Going out in Fairfax County could get more expensive

WASHINGTON — Going out to eat in Fairfax County could get a little bit more expensive if a county board task force recommends instituting a meals tax to help avoid repeating recent budget challenges.

County Board Chair Sharon Bulova announced the task force looking into the meals tax on Tuesday, the same day the board voted to raise the property tax rate by half a cent, and raise some fees.

Virginia law allows local governments to levy a tax of up to 4 percent on prepared food that is bought ready to be eaten. That includes food and drinks sold at restaurants, fast food and the salad bars inside grocery stores. It does not apply to vending machines.

The 4 percent tax is in addition to the state sales tax, and amounts to 20 cents on a $5 meal, or $2 on a $50 meal.

An estimate last year projected that a 1 percent meals tax would have brought in $22 million in fiscal year 2014, while a 4 percent tax would have brought the county $88 million.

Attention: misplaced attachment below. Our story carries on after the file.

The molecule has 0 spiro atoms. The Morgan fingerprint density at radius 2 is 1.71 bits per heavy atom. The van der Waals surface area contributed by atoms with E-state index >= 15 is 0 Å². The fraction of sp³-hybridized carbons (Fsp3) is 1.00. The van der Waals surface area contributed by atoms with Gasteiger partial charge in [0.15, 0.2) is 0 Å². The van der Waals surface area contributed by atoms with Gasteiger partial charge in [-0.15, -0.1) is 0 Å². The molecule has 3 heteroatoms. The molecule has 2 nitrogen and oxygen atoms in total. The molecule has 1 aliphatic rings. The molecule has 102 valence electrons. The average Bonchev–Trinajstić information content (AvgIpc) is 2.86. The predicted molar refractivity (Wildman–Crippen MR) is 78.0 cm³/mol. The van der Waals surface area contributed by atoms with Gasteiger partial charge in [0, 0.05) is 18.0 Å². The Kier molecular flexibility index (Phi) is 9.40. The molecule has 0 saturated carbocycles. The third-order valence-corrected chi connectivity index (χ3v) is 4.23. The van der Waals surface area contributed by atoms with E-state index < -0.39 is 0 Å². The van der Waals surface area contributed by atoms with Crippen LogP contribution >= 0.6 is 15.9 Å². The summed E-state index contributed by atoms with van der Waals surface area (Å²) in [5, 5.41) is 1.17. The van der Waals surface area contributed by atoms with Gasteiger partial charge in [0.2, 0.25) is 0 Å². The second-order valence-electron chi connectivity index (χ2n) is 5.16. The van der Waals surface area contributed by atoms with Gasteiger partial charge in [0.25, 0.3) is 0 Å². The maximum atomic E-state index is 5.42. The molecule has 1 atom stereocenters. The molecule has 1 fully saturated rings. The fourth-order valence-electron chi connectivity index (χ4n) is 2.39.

The report estimated that between 26 and 31 percent of the tax money would come from people who live outside Fairfax County, including many of the approximately 350,000 people who commute in from another jurisdiction.

Under state law, Fairfax County voters would have to approve a meals tax at the ballot box before one could take effect.

A meals tax referendum failed in Fairfax County in 1992 on a 58 percent to 42 percent vote. More recently, Loudoun County voters rejected a meals tax in 2008 by a 70-30 margin, while two meals taxes were approved by voters in the last few years elsewhere in the commonwealth.

Within Fairfax County, the towns of Vienna and Herndon already have their own meals tax which would not be impacted by a referendum.

Elsewhere in Northern Virginia, Alexandria, Arlington, the City of Fairfax, Falls Church, Manassas and Manassas Park all have the maximum 4 percent meals tax.

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